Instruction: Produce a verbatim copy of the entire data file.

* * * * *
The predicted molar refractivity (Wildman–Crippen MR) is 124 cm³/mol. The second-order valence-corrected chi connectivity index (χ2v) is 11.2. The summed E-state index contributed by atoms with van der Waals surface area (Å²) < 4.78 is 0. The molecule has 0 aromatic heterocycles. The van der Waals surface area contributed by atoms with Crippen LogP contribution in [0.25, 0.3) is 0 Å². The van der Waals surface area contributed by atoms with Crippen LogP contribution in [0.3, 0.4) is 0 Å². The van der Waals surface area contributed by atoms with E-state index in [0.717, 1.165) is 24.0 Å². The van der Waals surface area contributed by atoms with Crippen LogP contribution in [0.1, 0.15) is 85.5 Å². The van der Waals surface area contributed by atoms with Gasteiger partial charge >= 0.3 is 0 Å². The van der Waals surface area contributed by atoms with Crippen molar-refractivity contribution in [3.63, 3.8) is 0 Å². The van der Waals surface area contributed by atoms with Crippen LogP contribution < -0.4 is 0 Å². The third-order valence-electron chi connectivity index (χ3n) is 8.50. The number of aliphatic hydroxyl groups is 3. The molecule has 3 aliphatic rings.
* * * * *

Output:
The predicted molar refractivity (Wildman–Crippen MR) is 124 cm³/mol. The second-order valence-corrected chi connectivity index (χ2v) is 11.2. The summed E-state index contributed by atoms with van der Waals surface area (Å²) < 4.78 is 0. The molecule has 0 aromatic heterocycles. The van der Waals surface area contributed by atoms with Crippen LogP contribution in [0.25, 0.3) is 0 Å². The van der Waals surface area contributed by atoms with Crippen LogP contribution in [0.3, 0.4) is 0 Å². The van der Waals surface area contributed by atoms with E-state index in [0.717, 1.165) is 24.0 Å². The van der Waals surface area contributed by atoms with Crippen LogP contribution in [0.1, 0.15) is 85.5 Å². The van der Waals surface area contributed by atoms with Gasteiger partial charge >= 0.3 is 0 Å². The van der Waals surface area contributed by atoms with Crippen molar-refractivity contribution in [3.63, 3.8) is 0 Å². The van der Waals surface area contributed by atoms with Crippen LogP contribution < -0.4 is 0 Å². The third-order valence-electron chi connectivity index (χ3n) is 8.50. The number of aliphatic hydroxyl groups is 3. The molecule has 3 aliphatic rings.